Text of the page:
The “authentic” ingredients of a salade niçoise are debatable – potato and tuna being the most contentious. Most Niçois would argue that the classic version doesn’t contain tuna, but I choose to serve my salad with seared tuna steak as I think they make beautiful partners. More often than not, a restaurant’s niçoise is a failure because it has not been dressed properly or the dressing has no flavour. You might look at the ingredient list and think it’s hard to go wrong, but believe me, a bad niçoise can be very, very bad.
For the french dressing
50g dijon mustard
50ml white wine vinegar
25ml sherry vinegar
1 small garlic clove, crushed
300ml extra virgin olive oil
Salt and pepper
For the salad
200g small salad potatoes, peeled if desired
100g long French beans, trimmed
2 little gem (baby) lettuces, leaves separated
4 hard-boiled eggs, cut into quarters
8 anchovies, in oil, drained
16 cherry tomatoes
½ red onion, sliced
12 pitted black olives
1 fennel bulb, sliced very thinly
10g (2 tsp) chives, finely chopped
4 x 100g slices of tuna, very fresh
Salt and pepper
50ml olive oil
In a small bowl, whisk the mustard with the vinegars, garlic and a little seasoning. Pour over the oil in a thin, slow drizzle, whisking constantly until the vinaigrette becomes thick. Transfer to a jar or airtight container and keep in the refrigerator.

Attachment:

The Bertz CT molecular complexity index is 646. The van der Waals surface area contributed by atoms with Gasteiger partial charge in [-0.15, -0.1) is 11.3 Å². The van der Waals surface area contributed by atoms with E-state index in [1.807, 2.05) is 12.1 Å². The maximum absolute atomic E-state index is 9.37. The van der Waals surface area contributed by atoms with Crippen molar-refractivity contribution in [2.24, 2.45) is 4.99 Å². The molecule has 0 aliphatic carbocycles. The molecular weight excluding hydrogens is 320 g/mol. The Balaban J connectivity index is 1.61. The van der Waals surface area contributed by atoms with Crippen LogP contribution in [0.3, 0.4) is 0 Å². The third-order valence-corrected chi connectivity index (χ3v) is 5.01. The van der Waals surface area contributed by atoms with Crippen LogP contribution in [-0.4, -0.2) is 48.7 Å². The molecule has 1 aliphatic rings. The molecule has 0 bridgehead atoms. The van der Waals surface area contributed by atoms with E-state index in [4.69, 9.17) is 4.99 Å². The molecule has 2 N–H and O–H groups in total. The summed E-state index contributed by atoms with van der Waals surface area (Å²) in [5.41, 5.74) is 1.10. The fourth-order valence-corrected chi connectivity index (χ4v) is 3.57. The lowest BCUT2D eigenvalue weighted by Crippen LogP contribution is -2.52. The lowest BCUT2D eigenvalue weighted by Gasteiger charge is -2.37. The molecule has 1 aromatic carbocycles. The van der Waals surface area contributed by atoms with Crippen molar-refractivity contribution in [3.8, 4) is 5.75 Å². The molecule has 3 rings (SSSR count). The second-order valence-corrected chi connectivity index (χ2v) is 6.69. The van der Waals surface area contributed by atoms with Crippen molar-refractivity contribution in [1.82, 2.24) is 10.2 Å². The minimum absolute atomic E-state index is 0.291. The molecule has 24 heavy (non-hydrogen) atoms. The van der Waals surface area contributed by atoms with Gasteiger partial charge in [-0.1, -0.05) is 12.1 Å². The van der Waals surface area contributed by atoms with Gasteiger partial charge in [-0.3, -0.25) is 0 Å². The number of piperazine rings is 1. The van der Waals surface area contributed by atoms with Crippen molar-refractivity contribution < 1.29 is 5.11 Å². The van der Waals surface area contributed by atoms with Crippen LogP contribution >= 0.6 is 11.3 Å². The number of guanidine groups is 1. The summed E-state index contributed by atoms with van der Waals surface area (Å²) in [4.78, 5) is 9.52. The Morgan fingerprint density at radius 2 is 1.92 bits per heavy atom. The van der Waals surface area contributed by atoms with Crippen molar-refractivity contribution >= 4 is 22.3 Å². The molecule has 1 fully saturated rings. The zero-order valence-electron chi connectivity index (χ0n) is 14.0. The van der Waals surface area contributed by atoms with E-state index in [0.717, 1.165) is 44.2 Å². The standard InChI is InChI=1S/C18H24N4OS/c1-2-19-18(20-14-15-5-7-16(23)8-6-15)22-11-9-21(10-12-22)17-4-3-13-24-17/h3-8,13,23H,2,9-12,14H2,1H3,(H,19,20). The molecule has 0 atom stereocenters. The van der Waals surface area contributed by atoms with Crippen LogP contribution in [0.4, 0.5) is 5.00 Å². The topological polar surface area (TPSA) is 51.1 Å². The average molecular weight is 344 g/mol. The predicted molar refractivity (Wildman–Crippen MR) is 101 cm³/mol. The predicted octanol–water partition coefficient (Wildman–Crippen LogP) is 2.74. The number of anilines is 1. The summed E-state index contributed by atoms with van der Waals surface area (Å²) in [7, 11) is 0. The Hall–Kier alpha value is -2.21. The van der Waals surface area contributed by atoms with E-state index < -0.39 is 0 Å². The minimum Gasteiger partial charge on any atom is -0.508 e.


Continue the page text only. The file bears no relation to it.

Place the potatoes in a small pan, cover with cold water and bring to the boil. Simmer until just tender, then drain well. Allow to cool and thinly slice. Meanwhile, cook the french beans in boiling salted water, leaving them firm with a slight crunch. To assemble the salad, arrange the lettuce leaves in a serving dish. Pile on the remaining ingredients, scattering over the chives, and drizzle with the dressing.
When ready to serve, cook the tuna. Season the fish on each side. Heat a frying pan until very hot, add a drizzle of oil and fry the tuna very, very quickly on each side. The outside should be just warm and the middle still rare. Place on top of the salad and serve immediately.